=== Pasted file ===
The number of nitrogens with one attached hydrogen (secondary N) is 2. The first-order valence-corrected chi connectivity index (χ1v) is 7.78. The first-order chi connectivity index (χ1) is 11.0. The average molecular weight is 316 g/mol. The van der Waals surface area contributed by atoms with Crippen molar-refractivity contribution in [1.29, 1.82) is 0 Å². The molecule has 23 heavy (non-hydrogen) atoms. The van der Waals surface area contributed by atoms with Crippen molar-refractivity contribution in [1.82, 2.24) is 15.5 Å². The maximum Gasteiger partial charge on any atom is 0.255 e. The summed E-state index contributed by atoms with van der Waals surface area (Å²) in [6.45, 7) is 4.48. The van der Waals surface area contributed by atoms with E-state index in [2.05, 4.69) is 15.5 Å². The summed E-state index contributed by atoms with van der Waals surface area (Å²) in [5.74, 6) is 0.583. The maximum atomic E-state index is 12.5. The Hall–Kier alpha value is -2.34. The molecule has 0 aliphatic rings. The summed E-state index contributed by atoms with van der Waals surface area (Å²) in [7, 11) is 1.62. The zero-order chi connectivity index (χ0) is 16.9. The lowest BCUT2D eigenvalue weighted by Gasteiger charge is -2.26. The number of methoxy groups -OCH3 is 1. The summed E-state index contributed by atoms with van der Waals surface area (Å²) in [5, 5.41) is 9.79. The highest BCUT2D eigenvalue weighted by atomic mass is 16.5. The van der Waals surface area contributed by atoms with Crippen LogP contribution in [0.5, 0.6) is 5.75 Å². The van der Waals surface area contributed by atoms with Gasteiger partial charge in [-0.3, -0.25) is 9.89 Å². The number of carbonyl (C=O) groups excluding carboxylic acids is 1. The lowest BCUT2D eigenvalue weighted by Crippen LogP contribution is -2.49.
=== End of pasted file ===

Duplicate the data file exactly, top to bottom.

The number of nitrogens with one attached hydrogen (secondary N) is 2. The first-order valence-corrected chi connectivity index (χ1v) is 7.78. The first-order chi connectivity index (χ1) is 11.0. The average molecular weight is 316 g/mol. The van der Waals surface area contributed by atoms with Crippen molar-refractivity contribution in [1.29, 1.82) is 0 Å². The molecule has 23 heavy (non-hydrogen) atoms. The van der Waals surface area contributed by atoms with Crippen molar-refractivity contribution in [1.82, 2.24) is 15.5 Å². The maximum Gasteiger partial charge on any atom is 0.255 e. The summed E-state index contributed by atoms with van der Waals surface area (Å²) in [6.45, 7) is 4.48. The van der Waals surface area contributed by atoms with E-state index in [2.05, 4.69) is 15.5 Å². The summed E-state index contributed by atoms with van der Waals surface area (Å²) in [5.74, 6) is 0.583. The maximum atomic E-state index is 12.5. The Hall–Kier alpha value is -2.34. The molecule has 0 aliphatic rings. The summed E-state index contributed by atoms with van der Waals surface area (Å²) in [7, 11) is 1.62. The zero-order chi connectivity index (χ0) is 16.9. The lowest BCUT2D eigenvalue weighted by Gasteiger charge is -2.26. The number of methoxy groups -OCH3 is 1. The summed E-state index contributed by atoms with van der Waals surface area (Å²) in [5, 5.41) is 9.79. The highest BCUT2D eigenvalue weighted by atomic mass is 16.5. The van der Waals surface area contributed by atoms with Crippen LogP contribution in [0.5, 0.6) is 5.75 Å². The van der Waals surface area contributed by atoms with Gasteiger partial charge in [-0.3, -0.25) is 9.89 Å². The number of carbonyl (C=O) groups excluding carboxylic acids is 1. The lowest BCUT2D eigenvalue weighted by Crippen LogP contribution is -2.49.